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Incidental and secondary findings from genetic testing

Authors
Kurt Christensen, MPH, PhD
Sarah S Kalia, ScM, CGC
Robert C Green, MD, MPH
Section Editor
Benjamin A Raby, MD, MPH
Deputy Editor
Jennifer S Tirnauer, MD

INTRODUCTION

The increasing use and capabilities of genomic tools such as whole genome sequencing and exome sequencing raise important questions about how to handle health-related information that may inform prevention or treatment strategies, but are unrelated to the reasons testing was ordered. The questions of whether – and how – to disclose incidental findings (IFs) from genetic testing have generated much debate, and the importance of how these questions are answered is expected to grow as laboratories and physicians transition to whole genome and whole exome sequencing rather than targeted gene panels.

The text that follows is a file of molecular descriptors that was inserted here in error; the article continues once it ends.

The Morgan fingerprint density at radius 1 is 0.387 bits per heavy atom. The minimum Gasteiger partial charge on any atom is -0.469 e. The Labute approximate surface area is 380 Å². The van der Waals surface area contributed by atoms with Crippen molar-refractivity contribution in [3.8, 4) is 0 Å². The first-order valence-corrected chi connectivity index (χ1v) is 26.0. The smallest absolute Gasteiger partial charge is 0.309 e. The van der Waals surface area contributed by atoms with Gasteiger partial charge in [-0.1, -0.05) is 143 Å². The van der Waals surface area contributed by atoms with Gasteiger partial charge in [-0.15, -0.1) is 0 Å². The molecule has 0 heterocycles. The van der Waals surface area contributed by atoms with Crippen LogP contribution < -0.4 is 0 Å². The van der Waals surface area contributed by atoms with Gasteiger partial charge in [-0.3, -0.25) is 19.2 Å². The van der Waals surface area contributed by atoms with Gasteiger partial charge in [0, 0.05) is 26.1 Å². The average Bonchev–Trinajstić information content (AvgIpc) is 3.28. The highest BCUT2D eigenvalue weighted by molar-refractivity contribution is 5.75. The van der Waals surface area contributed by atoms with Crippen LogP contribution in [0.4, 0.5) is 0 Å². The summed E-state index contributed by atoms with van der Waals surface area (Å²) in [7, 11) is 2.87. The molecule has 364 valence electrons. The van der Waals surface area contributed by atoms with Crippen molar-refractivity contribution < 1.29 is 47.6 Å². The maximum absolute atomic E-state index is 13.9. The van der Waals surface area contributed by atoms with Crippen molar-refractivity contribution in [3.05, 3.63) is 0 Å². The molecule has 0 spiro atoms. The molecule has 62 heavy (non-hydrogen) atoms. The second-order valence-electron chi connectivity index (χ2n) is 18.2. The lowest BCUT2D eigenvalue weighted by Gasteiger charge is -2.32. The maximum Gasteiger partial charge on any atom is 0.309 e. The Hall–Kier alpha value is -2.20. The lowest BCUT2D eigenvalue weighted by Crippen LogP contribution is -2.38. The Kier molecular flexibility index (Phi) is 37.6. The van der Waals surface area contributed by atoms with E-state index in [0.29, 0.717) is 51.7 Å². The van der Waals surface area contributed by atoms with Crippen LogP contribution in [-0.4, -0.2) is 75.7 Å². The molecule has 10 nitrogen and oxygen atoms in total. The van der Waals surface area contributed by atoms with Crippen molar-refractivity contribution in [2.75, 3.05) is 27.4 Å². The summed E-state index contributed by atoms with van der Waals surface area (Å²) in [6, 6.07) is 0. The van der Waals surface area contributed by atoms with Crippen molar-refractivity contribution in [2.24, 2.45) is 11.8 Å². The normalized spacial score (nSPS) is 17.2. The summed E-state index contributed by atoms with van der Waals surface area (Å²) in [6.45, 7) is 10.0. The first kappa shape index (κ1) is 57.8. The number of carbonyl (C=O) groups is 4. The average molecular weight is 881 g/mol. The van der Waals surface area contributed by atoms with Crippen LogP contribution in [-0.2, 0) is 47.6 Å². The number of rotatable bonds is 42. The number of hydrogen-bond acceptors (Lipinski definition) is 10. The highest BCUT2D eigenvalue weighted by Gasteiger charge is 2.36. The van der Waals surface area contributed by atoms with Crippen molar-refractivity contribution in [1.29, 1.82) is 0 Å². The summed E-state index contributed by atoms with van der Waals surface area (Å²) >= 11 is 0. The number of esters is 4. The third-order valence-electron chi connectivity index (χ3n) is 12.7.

This topic review discusses an approach to the disclosure of IFs from genetic testing.

An overview of genomic disorders, tools for genomic testing, issues related to genetic counseling, and a glossary of genetic terms are presented separately:

(See "Genomic disorders: An overview".)

(See "Principles and clinical applications of next-generation DNA sequencing".)

                    

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Literature review current through: Nov 2016. | This topic last updated: Thu Oct 27 00:00:00 GMT+00:00 2016.
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